NOTICE: Adopt, don’t buy | Opinion
One of my favorite places to visit in Raleigh is the Village District. Although the atmosphere here smacks of both overpriced food and privilege, it offers an escape from college life – as well as some great antique shops. Due to its pedestrian disposition, I often see many dogs strutting the sidewalks, and almost always these are purebred dogs.
I have nothing against purebred dogs themselves. I believe all dogs deserve a loving home, and I’m not suggesting that all purebred dog owners don’t provide that. However, when someone decides to pay thousands of dollars for a purebred animal instead of spending that money supporting the lives of animals in need, I start having a problem.
When you choose to buy a purebred dog, it often means going to a breeder. Buying from breeders not only hurts your bank account, but also contributes to animal overpopulation. About 70 million cats and dogs are homeless in the United States alone. Only about 10% of these animals end up in shelters, where they have the chance to go to a loving home.
Although some breeders are better than others, shelters generally care more about animal welfare than profitability. Most puppies supplied to pet stores and breeders come from puppy mills, which are large-scale breeding operations. Often these places subject the animals to cruel conditions, as the goal is to produce as many puppies as possible. When you choose to adopt from a shelter, you are helping to eliminate unethical breeding practices.
Some people are reluctant to support shelters that euthanize their animals. However, shelters often resort to this measure due to lack of space and funding. When you adopt from a shelter, you not only free up space for another animal, but you also save the lives of other animals in the shelter.
If the idea of adopting an animal from one of these shelters still puts you off, don’t worry. Another option is a “no-kill” shelter like the Society for the Prevention of Cruelty to Animals (SPCA) of Wake County, where animals are not euthanized unless they are too ill or injured. to fully recover, or if they cause a problem. serious threat to human security.
Plus, shelters aren’t the only places to adopt animals — there are rescues, too. Often these organizations are made up of dedicated volunteers who take steps to ensure that their pets end up in the right home. Rescues are usually made up of foster families or people who temporarily care for certain animals during the rescue.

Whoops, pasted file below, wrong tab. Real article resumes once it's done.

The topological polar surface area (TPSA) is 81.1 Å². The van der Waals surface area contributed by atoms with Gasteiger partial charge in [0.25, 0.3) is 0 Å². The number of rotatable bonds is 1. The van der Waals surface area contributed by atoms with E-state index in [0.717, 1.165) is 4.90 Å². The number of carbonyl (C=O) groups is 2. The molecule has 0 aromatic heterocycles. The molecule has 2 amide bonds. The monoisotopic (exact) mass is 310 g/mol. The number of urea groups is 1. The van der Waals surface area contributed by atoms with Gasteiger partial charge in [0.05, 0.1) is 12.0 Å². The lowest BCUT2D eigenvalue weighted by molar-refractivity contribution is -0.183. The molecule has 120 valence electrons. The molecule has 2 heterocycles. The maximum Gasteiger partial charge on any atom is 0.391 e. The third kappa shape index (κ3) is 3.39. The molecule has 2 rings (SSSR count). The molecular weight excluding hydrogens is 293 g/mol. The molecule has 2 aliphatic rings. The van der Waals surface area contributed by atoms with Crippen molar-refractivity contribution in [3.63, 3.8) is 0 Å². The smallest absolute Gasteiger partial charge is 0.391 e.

There is a common misconception that shelter animals are less healthy than purebred animals. However, this is not necessarily the case. Many decent shelters almost always provide veterinary care upon an animal’s arrival, such as vaccinations, as well as consistent, healthy nutrition.
Also, purebreds have a higher case of health disorders. Due to the growing popularity of dog shows over the past two centuries, the selection of desirable traits through inbreeding has increased. This resulted in purebreds not only having a higher incidence of genetic disorders, but also greater health problems due to their body shapes. For example, a Boston Terrier’s squashed nose – while very cute – makes it more prone to respiratory problems than other dog breeds.
But if you’re determined to get a thoroughbred, consider a rescue before going to a breeder. That’s right – there are breed specific rescues! From corgis to ragdoll cats, there are a plethora of organizations dedicated to ensuring the welfare of your favorite breeds.
No matter where you choose to get your loyal friend, make sure you’re prepared to take on the heavy responsibility of caring for an animal. Many of the animals that end up in shelters and rescues are surrenders. As Deputy Opinion Editor Mari Fabian wrote, most of us have so much to do and so little time to do it – owning a pet might not be the best choice right now.
Pets can make wonderful additions to our lives, brighten our days, and give us something to look forward to when we return home. However, almost any pet can provide these benefits without a high price tag or aesthetic appeal. When you choose to adopt over shopping, your new friend won’t be the only one given a new chance at life, but you might too.